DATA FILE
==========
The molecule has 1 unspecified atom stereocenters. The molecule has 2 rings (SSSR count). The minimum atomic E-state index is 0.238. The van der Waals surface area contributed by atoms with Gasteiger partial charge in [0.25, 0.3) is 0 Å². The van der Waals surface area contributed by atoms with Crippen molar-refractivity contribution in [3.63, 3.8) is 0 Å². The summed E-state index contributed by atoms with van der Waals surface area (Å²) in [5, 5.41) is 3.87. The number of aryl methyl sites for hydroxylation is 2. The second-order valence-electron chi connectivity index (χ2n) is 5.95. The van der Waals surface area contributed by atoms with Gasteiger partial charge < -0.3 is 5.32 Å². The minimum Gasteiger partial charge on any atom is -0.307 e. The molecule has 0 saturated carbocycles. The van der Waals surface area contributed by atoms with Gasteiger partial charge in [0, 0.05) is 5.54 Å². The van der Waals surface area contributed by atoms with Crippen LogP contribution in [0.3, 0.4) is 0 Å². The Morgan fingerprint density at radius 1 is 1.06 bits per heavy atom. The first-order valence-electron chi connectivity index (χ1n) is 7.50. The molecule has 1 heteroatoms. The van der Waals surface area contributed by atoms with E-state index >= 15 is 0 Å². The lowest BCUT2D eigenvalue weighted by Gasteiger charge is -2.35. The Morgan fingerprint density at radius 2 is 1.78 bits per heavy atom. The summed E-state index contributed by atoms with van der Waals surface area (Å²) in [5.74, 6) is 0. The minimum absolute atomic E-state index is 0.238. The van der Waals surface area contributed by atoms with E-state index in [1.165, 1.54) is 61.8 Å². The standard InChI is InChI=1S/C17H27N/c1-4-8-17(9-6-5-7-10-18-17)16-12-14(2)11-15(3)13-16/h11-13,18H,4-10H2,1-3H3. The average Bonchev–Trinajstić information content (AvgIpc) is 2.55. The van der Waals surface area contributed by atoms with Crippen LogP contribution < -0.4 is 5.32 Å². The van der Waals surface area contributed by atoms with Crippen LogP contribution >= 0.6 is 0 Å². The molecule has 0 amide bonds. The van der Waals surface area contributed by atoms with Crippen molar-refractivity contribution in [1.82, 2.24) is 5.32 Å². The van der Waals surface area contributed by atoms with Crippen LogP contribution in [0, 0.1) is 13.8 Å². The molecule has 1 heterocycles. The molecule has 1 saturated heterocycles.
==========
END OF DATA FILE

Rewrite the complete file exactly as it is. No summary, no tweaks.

The molecule has 1 unspecified atom stereocenters. The molecule has 2 rings (SSSR count). The minimum atomic E-state index is 0.238. The van der Waals surface area contributed by atoms with Gasteiger partial charge in [0.25, 0.3) is 0 Å². The van der Waals surface area contributed by atoms with Crippen molar-refractivity contribution in [3.63, 3.8) is 0 Å². The summed E-state index contributed by atoms with van der Waals surface area (Å²) in [5, 5.41) is 3.87. The number of aryl methyl sites for hydroxylation is 2. The second-order valence-electron chi connectivity index (χ2n) is 5.95. The van der Waals surface area contributed by atoms with Gasteiger partial charge < -0.3 is 5.32 Å². The minimum Gasteiger partial charge on any atom is -0.307 e. The molecule has 0 saturated carbocycles. The van der Waals surface area contributed by atoms with Gasteiger partial charge in [0, 0.05) is 5.54 Å². The van der Waals surface area contributed by atoms with Crippen LogP contribution in [0.3, 0.4) is 0 Å². The Morgan fingerprint density at radius 1 is 1.06 bits per heavy atom. The first-order valence-electron chi connectivity index (χ1n) is 7.50. The molecule has 1 heteroatoms. The van der Waals surface area contributed by atoms with E-state index >= 15 is 0 Å². The lowest BCUT2D eigenvalue weighted by Gasteiger charge is -2.35. The Morgan fingerprint density at radius 2 is 1.78 bits per heavy atom. The summed E-state index contributed by atoms with van der Waals surface area (Å²) in [5.74, 6) is 0. The minimum absolute atomic E-state index is 0.238. The van der Waals surface area contributed by atoms with E-state index in [1.165, 1.54) is 61.8 Å². The standard InChI is InChI=1S/C17H27N/c1-4-8-17(9-6-5-7-10-18-17)16-12-14(2)11-15(3)13-16/h11-13,18H,4-10H2,1-3H3. The average Bonchev–Trinajstić information content (AvgIpc) is 2.55. The van der Waals surface area contributed by atoms with Crippen LogP contribution < -0.4 is 5.32 Å². The van der Waals surface area contributed by atoms with Crippen LogP contribution >= 0.6 is 0 Å². The molecule has 0 amide bonds. The van der Waals surface area contributed by atoms with Crippen molar-refractivity contribution in [1.82, 2.24) is 5.32 Å². The van der Waals surface area contributed by atoms with Crippen LogP contribution in [0, 0.1) is 13.8 Å². The molecule has 1 heterocycles. The molecule has 1 saturated heterocycles.